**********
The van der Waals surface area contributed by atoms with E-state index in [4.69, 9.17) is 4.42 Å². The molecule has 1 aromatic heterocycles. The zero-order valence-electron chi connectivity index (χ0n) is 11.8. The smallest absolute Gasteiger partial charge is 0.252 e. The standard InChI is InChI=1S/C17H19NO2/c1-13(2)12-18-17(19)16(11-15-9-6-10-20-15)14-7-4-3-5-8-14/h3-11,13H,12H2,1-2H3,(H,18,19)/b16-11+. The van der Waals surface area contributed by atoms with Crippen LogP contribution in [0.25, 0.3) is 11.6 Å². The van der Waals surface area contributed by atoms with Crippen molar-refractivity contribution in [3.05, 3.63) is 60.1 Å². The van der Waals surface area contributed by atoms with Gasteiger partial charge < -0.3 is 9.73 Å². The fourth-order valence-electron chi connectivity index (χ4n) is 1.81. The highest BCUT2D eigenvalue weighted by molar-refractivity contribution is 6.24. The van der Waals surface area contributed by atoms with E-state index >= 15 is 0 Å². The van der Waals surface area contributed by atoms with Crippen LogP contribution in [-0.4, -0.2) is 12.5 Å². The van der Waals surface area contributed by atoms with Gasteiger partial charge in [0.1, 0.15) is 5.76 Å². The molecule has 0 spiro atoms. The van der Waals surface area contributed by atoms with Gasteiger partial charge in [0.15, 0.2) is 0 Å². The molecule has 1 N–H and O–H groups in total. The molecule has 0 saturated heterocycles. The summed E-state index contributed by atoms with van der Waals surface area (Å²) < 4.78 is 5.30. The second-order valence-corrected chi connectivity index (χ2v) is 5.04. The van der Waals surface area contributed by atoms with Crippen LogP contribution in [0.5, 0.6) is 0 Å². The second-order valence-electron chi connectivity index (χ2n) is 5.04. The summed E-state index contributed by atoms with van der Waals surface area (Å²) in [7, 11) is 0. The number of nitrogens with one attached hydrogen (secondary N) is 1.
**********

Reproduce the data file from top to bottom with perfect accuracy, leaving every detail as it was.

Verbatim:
The van der Waals surface area contributed by atoms with E-state index in [4.69, 9.17) is 4.42 Å². The molecule has 1 aromatic heterocycles. The zero-order valence-electron chi connectivity index (χ0n) is 11.8. The smallest absolute Gasteiger partial charge is 0.252 e. The standard InChI is InChI=1S/C17H19NO2/c1-13(2)12-18-17(19)16(11-15-9-6-10-20-15)14-7-4-3-5-8-14/h3-11,13H,12H2,1-2H3,(H,18,19)/b16-11+. The van der Waals surface area contributed by atoms with Crippen LogP contribution in [0.25, 0.3) is 11.6 Å². The van der Waals surface area contributed by atoms with Crippen molar-refractivity contribution in [3.05, 3.63) is 60.1 Å². The van der Waals surface area contributed by atoms with Gasteiger partial charge < -0.3 is 9.73 Å². The fourth-order valence-electron chi connectivity index (χ4n) is 1.81. The highest BCUT2D eigenvalue weighted by molar-refractivity contribution is 6.24. The van der Waals surface area contributed by atoms with E-state index >= 15 is 0 Å². The van der Waals surface area contributed by atoms with Crippen LogP contribution in [-0.4, -0.2) is 12.5 Å². The van der Waals surface area contributed by atoms with Gasteiger partial charge in [0.1, 0.15) is 5.76 Å². The molecule has 0 spiro atoms. The van der Waals surface area contributed by atoms with Gasteiger partial charge in [0.15, 0.2) is 0 Å². The molecule has 1 N–H and O–H groups in total. The molecule has 0 saturated heterocycles. The summed E-state index contributed by atoms with van der Waals surface area (Å²) < 4.78 is 5.30. The second-order valence-corrected chi connectivity index (χ2v) is 5.04. The van der Waals surface area contributed by atoms with Crippen LogP contribution in [0.5, 0.6) is 0 Å². The second-order valence-electron chi connectivity index (χ2n) is 5.04. The summed E-state index contributed by atoms with van der Waals surface area (Å²) in [7, 11) is 0. The number of nitrogens with one attached hydrogen (secondary N) is 1.